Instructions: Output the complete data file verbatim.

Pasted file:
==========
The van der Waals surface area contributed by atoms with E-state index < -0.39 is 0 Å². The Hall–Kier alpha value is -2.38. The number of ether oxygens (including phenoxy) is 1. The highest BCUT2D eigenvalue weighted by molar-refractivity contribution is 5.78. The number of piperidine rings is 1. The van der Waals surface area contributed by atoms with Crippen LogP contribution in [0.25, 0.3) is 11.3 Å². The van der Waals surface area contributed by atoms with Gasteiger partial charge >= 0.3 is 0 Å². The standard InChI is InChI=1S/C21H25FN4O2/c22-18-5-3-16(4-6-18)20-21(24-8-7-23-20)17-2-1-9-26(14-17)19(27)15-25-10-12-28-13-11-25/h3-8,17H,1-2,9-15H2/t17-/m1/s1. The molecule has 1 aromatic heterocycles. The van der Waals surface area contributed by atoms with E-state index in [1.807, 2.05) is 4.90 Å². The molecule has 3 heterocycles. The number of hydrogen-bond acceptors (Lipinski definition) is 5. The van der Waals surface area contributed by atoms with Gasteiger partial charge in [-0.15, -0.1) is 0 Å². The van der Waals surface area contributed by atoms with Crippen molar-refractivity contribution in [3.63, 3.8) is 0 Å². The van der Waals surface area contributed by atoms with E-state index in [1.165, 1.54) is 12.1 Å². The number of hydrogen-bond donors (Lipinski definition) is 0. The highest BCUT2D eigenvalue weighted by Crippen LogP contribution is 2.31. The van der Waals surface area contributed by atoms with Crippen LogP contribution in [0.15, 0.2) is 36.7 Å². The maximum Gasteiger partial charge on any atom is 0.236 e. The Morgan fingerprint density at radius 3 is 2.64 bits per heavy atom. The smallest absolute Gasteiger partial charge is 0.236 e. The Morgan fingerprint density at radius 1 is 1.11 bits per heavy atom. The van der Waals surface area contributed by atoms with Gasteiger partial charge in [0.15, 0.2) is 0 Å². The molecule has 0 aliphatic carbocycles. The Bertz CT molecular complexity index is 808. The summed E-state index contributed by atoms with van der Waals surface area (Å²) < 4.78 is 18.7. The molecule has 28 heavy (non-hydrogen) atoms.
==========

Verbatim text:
The van der Waals surface area contributed by atoms with E-state index < -0.39 is 0 Å². The Hall–Kier alpha value is -2.38. The number of ether oxygens (including phenoxy) is 1. The highest BCUT2D eigenvalue weighted by molar-refractivity contribution is 5.78. The number of piperidine rings is 1. The van der Waals surface area contributed by atoms with Crippen LogP contribution in [0.25, 0.3) is 11.3 Å². The van der Waals surface area contributed by atoms with Gasteiger partial charge >= 0.3 is 0 Å². The standard InChI is InChI=1S/C21H25FN4O2/c22-18-5-3-16(4-6-18)20-21(24-8-7-23-20)17-2-1-9-26(14-17)19(27)15-25-10-12-28-13-11-25/h3-8,17H,1-2,9-15H2/t17-/m1/s1. The molecule has 1 aromatic heterocycles. The van der Waals surface area contributed by atoms with E-state index in [1.807, 2.05) is 4.90 Å². The molecule has 3 heterocycles. The number of hydrogen-bond acceptors (Lipinski definition) is 5. The van der Waals surface area contributed by atoms with Gasteiger partial charge in [-0.15, -0.1) is 0 Å². The van der Waals surface area contributed by atoms with Crippen molar-refractivity contribution in [3.63, 3.8) is 0 Å². The van der Waals surface area contributed by atoms with E-state index in [1.165, 1.54) is 12.1 Å². The number of hydrogen-bond donors (Lipinski definition) is 0. The highest BCUT2D eigenvalue weighted by Crippen LogP contribution is 2.31. The van der Waals surface area contributed by atoms with Crippen LogP contribution in [0.15, 0.2) is 36.7 Å². The maximum Gasteiger partial charge on any atom is 0.236 e. The Morgan fingerprint density at radius 3 is 2.64 bits per heavy atom. The smallest absolute Gasteiger partial charge is 0.236 e. The Morgan fingerprint density at radius 1 is 1.11 bits per heavy atom. The van der Waals surface area contributed by atoms with Gasteiger partial charge in [0.15, 0.2) is 0 Å². The molecule has 0 aliphatic carbocycles. The Bertz CT molecular complexity index is 808. The summed E-state index contributed by atoms with van der Waals surface area (Å²) < 4.78 is 18.7. The molecule has 28 heavy (non-hydrogen) atoms.